“A snapshot records what you see; a memorable photograph also captures what you feel.”
I’m ashamed to say that I’ve eaten my fair share of Golden Arches meals at 2am on the way home from a 16-hour shoot. It’s been a few years since I’ve done it but I can still remember how those meals made me feel. I was tired, hungry and too lazy to cook. A Big Mac did the job I could not be bothered doing myself.
It’s so easy to walk around on autopilot these days and look for quick fixes to get the job done.
There are times when I’ve tried the Big Mac approach in my photography. I’ve created something fast and cheap. But just the way some people argue that a Big Mac can’t be called real food, a snapshot has not earned the right to be called a photograph.
A photograph that doesn’t inspire a reaction is like eating a Big Mac. They both fill the brief but leave you feeling unsatisfied.
So what is the best way to avoid shooting on autopilot and creating memorable photos rather than disposable snapshots?
1. Be authentic
Authenticity is something you cannot be on autopilot. Heartfelt emotions can’t be faked.
Have you ever watched a great actor perform? To create a memorable performance the performer draws on past experiences and goes there. An excellent performance that is believable is the result of a collaboration between a good actor and a great director.
If you can’t articulate a feeling because it’s foreign to you or you are unable to empathise, it’s going to be difficult to create a compelling image.
Tell stories that are meaningful to you. If you’ve experienced an emotion before, you can easily recognise it in another person.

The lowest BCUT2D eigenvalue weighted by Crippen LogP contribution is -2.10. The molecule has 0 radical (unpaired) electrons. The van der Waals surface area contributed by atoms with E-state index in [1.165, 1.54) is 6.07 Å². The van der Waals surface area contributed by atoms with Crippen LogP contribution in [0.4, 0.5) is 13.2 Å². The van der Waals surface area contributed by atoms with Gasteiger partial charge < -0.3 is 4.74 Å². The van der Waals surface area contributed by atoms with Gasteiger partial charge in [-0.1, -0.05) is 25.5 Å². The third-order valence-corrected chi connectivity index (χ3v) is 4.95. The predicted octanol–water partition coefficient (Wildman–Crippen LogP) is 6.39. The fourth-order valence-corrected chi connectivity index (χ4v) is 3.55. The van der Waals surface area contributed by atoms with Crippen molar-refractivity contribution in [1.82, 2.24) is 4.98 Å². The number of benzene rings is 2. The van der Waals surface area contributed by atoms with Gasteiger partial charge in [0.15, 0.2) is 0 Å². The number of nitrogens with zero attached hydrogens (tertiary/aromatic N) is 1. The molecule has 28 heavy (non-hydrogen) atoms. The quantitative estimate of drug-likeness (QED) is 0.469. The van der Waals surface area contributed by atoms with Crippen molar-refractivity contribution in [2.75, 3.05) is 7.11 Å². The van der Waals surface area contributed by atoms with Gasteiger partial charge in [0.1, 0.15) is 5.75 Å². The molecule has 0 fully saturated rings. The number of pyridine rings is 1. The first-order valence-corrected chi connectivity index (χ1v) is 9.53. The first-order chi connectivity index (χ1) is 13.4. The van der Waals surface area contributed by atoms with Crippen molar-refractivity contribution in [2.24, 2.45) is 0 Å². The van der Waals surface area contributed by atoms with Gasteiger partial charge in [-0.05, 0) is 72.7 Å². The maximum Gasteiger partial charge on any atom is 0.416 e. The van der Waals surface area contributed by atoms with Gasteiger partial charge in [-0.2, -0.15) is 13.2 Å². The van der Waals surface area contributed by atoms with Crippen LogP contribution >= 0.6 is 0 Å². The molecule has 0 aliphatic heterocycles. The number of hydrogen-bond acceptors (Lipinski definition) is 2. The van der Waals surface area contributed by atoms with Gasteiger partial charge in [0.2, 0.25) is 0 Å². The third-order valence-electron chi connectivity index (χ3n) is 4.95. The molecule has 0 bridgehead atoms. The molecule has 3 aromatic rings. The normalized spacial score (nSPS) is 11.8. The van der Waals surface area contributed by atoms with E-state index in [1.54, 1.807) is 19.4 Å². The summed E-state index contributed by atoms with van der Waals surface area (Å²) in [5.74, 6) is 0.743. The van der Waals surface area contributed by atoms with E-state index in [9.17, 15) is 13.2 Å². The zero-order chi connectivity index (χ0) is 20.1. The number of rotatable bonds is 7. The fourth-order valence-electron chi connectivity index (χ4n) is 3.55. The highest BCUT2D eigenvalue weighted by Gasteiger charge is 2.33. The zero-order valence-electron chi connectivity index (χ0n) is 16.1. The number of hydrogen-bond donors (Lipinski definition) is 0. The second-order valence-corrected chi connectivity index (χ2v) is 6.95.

2. The decisive moment.
You can capture a feeling in candid shots. It’s just a matter of watching the action unfold and waiting for the right time.
Position yourself in places where emotion is heightened. A great wedding photographer will capture the reaction of the mother of the bride, the groom and friends and family, rather than just focusing on the bride.
A great sports photographer will anticipate the flow of the game to capture the action as it happens, rather than following the action.
Both these styles develop from trial and error. The more you shoot in a particular genre, the better you become at spotting patterns of behaviour.
3. Set up the shot
Creating a powerful moment can also be learnt and developed. The more time you spend directing people, the easier it becomes to create an authentic and powerful image.
If you are connected with your model and in the moment, you will notice the subtle changes in mood and shifts in body language or expression.
It’s these micro expressions – a glance to the side, a look in the eyes, the stance or posture – which, if captured at the right moment, will create a more compelling portrait.